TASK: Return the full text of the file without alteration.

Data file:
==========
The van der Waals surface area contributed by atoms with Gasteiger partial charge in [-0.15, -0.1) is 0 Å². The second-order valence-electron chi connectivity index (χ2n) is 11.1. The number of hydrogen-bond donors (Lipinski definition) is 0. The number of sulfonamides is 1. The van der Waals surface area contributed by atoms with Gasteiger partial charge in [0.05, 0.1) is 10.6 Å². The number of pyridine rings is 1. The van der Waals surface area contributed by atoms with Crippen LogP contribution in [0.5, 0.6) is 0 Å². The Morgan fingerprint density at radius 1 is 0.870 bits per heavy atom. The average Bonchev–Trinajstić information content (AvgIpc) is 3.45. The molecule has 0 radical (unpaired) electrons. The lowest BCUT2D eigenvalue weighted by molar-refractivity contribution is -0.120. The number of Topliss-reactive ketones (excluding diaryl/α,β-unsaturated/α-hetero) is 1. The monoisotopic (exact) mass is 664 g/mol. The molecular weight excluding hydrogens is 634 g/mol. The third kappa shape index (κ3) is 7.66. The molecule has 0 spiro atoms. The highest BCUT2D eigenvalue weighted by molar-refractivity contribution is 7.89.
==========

The van der Waals surface area contributed by atoms with Gasteiger partial charge in [-0.15, -0.1) is 0 Å². The second-order valence-electron chi connectivity index (χ2n) is 11.1. The number of hydrogen-bond donors (Lipinski definition) is 0. The number of sulfonamides is 1. The van der Waals surface area contributed by atoms with Gasteiger partial charge in [0.05, 0.1) is 10.6 Å². The number of pyridine rings is 1. The van der Waals surface area contributed by atoms with Crippen LogP contribution in [0.5, 0.6) is 0 Å². The Morgan fingerprint density at radius 1 is 0.870 bits per heavy atom. The average Bonchev–Trinajstić information content (AvgIpc) is 3.45. The molecule has 0 radical (unpaired) electrons. The lowest BCUT2D eigenvalue weighted by molar-refractivity contribution is -0.120. The number of Topliss-reactive ketones (excluding diaryl/α,β-unsaturated/α-hetero) is 1. The monoisotopic (exact) mass is 664 g/mol. The molecular weight excluding hydrogens is 634 g/mol. The third kappa shape index (κ3) is 7.66. The molecule has 0 spiro atoms. The highest BCUT2D eigenvalue weighted by molar-refractivity contribution is 7.89.